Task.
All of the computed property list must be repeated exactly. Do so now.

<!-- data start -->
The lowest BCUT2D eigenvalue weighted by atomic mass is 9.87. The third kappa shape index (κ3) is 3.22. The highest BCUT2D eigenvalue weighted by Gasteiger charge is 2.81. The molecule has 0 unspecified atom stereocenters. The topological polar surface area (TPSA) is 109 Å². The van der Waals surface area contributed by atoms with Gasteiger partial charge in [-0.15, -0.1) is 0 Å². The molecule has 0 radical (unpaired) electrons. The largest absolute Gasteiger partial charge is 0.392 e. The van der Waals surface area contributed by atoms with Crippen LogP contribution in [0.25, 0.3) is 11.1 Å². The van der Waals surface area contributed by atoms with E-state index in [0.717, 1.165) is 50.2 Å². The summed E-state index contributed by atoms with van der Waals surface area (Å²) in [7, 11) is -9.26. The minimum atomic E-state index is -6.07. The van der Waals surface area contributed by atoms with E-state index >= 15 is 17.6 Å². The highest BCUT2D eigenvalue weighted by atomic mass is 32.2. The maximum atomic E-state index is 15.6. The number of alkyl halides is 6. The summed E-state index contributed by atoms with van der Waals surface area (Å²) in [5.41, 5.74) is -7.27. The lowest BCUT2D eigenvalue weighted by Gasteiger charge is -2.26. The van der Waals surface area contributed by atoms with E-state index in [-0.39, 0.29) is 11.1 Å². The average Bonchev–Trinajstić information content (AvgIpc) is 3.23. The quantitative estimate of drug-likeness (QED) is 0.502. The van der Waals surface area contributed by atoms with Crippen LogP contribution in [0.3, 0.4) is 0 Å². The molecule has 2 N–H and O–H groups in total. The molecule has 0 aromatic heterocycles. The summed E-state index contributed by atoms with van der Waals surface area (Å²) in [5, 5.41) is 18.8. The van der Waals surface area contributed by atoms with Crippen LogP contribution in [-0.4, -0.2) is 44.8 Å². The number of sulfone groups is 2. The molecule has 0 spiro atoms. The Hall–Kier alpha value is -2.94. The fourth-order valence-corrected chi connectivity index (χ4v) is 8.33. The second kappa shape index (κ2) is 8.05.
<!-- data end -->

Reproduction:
The lowest BCUT2D eigenvalue weighted by atomic mass is 9.87. The third kappa shape index (κ3) is 3.22. The highest BCUT2D eigenvalue weighted by Gasteiger charge is 2.81. The molecule has 0 unspecified atom stereocenters. The topological polar surface area (TPSA) is 109 Å². The van der Waals surface area contributed by atoms with Gasteiger partial charge in [-0.15, -0.1) is 0 Å². The molecule has 0 radical (unpaired) electrons. The largest absolute Gasteiger partial charge is 0.392 e. The van der Waals surface area contributed by atoms with Crippen LogP contribution in [0.25, 0.3) is 11.1 Å². The van der Waals surface area contributed by atoms with E-state index in [0.717, 1.165) is 50.2 Å². The summed E-state index contributed by atoms with van der Waals surface area (Å²) in [7, 11) is -9.26. The minimum atomic E-state index is -6.07. The van der Waals surface area contributed by atoms with E-state index >= 15 is 17.6 Å². The highest BCUT2D eigenvalue weighted by atomic mass is 32.2. The maximum atomic E-state index is 15.6. The number of alkyl halides is 6. The summed E-state index contributed by atoms with van der Waals surface area (Å²) in [5.41, 5.74) is -7.27. The lowest BCUT2D eigenvalue weighted by Gasteiger charge is -2.26. The van der Waals surface area contributed by atoms with E-state index in [-0.39, 0.29) is 11.1 Å². The average Bonchev–Trinajstić information content (AvgIpc) is 3.23. The quantitative estimate of drug-likeness (QED) is 0.502. The van der Waals surface area contributed by atoms with Crippen LogP contribution in [0.3, 0.4) is 0 Å². The molecule has 2 N–H and O–H groups in total. The molecule has 0 aromatic heterocycles. The summed E-state index contributed by atoms with van der Waals surface area (Å²) in [5, 5.41) is 18.8. The van der Waals surface area contributed by atoms with Crippen LogP contribution in [-0.4, -0.2) is 44.8 Å². The number of sulfone groups is 2. The molecule has 0 spiro atoms. The Hall–Kier alpha value is -2.94. The fourth-order valence-corrected chi connectivity index (χ4v) is 8.33. The second kappa shape index (κ2) is 8.05.